Future cars may not have rear-view mirrors: use AI technology to Navigate

Published:2018-3-9 Posted by:yzg@yongzhigao.com

Self-driving cars have asked people to use artificial intelligence (AI) systems to control vehicles. Now, mitsubishi wants to throw away the rearview mirror from the past. Mitsubishi has announced that it has developed the industry's highest performance car camera technology. When the technology was installed on the vehicle, it could detect objects 100 metres away and increase the accuracy of the target detection from 14 per cent to 81 per cent.


 

Mitsubishi explained that its new camera USES its own Maisart AI, which can accurately distinguish pedestrians, cars and motorcycles. Eventually, the cameras will help prevent traffic accidents, such as traffic accidents that occur when drivers travel between lanes.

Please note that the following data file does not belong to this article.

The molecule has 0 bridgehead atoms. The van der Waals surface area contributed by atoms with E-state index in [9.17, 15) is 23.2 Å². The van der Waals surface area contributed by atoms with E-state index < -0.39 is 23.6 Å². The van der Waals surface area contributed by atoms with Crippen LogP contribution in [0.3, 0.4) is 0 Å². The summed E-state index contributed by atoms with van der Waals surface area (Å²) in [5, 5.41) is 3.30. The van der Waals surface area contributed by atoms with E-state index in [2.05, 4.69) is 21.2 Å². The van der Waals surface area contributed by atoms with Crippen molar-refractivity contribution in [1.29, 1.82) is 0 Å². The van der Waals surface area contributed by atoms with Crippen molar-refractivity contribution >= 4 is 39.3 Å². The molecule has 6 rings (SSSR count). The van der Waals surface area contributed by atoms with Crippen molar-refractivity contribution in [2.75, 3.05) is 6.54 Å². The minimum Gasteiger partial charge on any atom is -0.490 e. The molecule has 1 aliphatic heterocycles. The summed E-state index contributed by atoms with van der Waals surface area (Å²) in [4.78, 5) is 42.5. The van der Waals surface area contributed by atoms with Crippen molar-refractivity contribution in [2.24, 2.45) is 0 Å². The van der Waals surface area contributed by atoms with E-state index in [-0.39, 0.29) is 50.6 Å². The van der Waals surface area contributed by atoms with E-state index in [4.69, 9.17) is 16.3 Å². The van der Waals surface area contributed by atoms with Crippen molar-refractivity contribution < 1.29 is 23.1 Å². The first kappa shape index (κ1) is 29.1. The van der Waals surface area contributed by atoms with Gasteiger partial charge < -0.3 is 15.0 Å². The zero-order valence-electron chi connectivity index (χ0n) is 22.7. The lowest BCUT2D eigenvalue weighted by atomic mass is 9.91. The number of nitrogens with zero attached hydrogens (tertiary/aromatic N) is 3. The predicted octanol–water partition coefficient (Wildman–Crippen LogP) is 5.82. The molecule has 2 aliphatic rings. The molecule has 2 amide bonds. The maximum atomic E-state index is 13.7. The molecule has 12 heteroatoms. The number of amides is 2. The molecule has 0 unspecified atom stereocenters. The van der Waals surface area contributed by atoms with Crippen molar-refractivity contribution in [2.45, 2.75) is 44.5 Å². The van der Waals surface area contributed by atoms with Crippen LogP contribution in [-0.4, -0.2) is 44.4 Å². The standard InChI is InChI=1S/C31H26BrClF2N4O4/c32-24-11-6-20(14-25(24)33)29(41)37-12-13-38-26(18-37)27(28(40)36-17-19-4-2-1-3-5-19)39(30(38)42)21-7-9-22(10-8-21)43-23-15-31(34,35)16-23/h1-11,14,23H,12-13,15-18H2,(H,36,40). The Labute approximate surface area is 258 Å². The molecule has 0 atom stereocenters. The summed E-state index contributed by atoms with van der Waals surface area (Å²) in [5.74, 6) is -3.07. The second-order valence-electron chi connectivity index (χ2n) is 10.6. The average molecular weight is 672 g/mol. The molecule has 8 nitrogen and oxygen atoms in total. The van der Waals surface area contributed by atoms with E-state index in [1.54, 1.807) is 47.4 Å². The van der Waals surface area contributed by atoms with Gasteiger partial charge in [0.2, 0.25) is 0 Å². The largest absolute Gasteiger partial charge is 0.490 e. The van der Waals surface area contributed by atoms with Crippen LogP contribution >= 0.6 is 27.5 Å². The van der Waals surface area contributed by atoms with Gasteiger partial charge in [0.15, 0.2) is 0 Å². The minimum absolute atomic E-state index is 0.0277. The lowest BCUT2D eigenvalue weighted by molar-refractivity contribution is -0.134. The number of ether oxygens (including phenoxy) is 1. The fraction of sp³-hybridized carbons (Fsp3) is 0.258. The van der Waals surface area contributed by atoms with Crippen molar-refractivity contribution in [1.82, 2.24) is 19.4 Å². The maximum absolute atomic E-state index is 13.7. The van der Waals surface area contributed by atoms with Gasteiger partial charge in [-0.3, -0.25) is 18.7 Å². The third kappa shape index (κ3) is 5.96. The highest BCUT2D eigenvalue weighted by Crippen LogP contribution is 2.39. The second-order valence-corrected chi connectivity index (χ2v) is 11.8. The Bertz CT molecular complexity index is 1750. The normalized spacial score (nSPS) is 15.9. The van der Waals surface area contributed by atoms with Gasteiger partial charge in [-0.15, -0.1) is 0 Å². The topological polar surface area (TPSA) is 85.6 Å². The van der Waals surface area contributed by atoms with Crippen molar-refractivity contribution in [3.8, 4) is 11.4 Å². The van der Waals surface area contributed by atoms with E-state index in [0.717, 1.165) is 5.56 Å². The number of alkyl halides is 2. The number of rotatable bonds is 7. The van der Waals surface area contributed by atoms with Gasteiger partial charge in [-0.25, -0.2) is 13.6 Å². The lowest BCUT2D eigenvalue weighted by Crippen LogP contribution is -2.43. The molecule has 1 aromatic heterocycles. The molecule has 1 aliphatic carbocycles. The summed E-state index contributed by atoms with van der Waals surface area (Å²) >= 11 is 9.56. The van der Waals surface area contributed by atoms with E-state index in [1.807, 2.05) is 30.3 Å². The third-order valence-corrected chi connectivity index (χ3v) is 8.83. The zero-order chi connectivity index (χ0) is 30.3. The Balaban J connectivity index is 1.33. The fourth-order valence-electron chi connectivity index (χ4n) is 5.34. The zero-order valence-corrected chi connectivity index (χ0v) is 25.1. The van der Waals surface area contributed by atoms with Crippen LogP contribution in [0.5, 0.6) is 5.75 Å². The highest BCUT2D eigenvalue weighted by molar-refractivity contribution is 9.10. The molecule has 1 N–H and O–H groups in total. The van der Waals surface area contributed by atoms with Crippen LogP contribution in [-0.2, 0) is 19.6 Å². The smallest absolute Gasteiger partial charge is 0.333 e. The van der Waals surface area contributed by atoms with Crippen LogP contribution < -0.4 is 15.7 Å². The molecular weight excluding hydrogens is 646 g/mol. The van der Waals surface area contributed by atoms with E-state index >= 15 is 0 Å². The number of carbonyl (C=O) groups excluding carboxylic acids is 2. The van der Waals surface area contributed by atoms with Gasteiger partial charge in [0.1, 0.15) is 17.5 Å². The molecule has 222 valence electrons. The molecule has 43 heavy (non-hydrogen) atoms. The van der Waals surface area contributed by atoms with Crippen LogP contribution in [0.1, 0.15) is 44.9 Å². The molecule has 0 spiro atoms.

This is an early version of mitsubishi technology, which explains that it wants cameras to perform better on bad weather, nighttime and winding roads.
This is not the first time carmakers have tried to improve the car's "vision" capability. Last December, lockheed Martin, northrop grumman and NASA veteran Luis toussaint (Luis Dussan) set up AEye company of cooperation, hope to make a new sensor for automatic driving a car.

 

In addition to the camera technology, mitsubishi has proposed a new security system that can project symbols on the ground to inform other drivers and pedestrians about the driver's behavior.

 

In 2016, no rear-view mirror cars were approved for use in Japan and Europe, so mitsubishi had enough time to develop and test experimental cameras. Mitsubishi expects the Japanese market to appear without rear-view mirrors by 2019.

 

In addition to improving security through electronic eye arrays, removing rearview mirrors on cars makes them more aerodynamic and improves speed and fuel efficiency.

If the new model succeeds, other carmakers may soon follow the example of mitsubishi, accelerating the development of their own rear-view mirror.